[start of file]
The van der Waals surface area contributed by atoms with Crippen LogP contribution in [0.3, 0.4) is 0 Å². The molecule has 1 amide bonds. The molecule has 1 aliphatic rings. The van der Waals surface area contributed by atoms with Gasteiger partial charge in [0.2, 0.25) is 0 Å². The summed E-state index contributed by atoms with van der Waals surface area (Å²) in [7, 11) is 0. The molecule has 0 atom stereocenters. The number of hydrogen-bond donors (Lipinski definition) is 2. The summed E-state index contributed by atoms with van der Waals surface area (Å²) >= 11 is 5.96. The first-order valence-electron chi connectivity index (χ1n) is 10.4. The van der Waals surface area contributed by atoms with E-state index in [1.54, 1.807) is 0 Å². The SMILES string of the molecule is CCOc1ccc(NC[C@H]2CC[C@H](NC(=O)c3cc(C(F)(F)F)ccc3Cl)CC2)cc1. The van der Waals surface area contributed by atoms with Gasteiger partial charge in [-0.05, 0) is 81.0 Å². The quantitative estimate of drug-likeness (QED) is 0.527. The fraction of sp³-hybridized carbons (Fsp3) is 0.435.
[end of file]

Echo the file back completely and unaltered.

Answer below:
The van der Waals surface area contributed by atoms with Crippen LogP contribution in [0.3, 0.4) is 0 Å². The molecule has 1 amide bonds. The molecule has 1 aliphatic rings. The van der Waals surface area contributed by atoms with Gasteiger partial charge in [0.2, 0.25) is 0 Å². The summed E-state index contributed by atoms with van der Waals surface area (Å²) in [7, 11) is 0. The molecule has 0 atom stereocenters. The number of hydrogen-bond donors (Lipinski definition) is 2. The summed E-state index contributed by atoms with van der Waals surface area (Å²) >= 11 is 5.96. The first-order valence-electron chi connectivity index (χ1n) is 10.4. The van der Waals surface area contributed by atoms with E-state index in [1.54, 1.807) is 0 Å². The SMILES string of the molecule is CCOc1ccc(NC[C@H]2CC[C@H](NC(=O)c3cc(C(F)(F)F)ccc3Cl)CC2)cc1. The van der Waals surface area contributed by atoms with Gasteiger partial charge in [-0.05, 0) is 81.0 Å². The quantitative estimate of drug-likeness (QED) is 0.527. The fraction of sp³-hybridized carbons (Fsp3) is 0.435.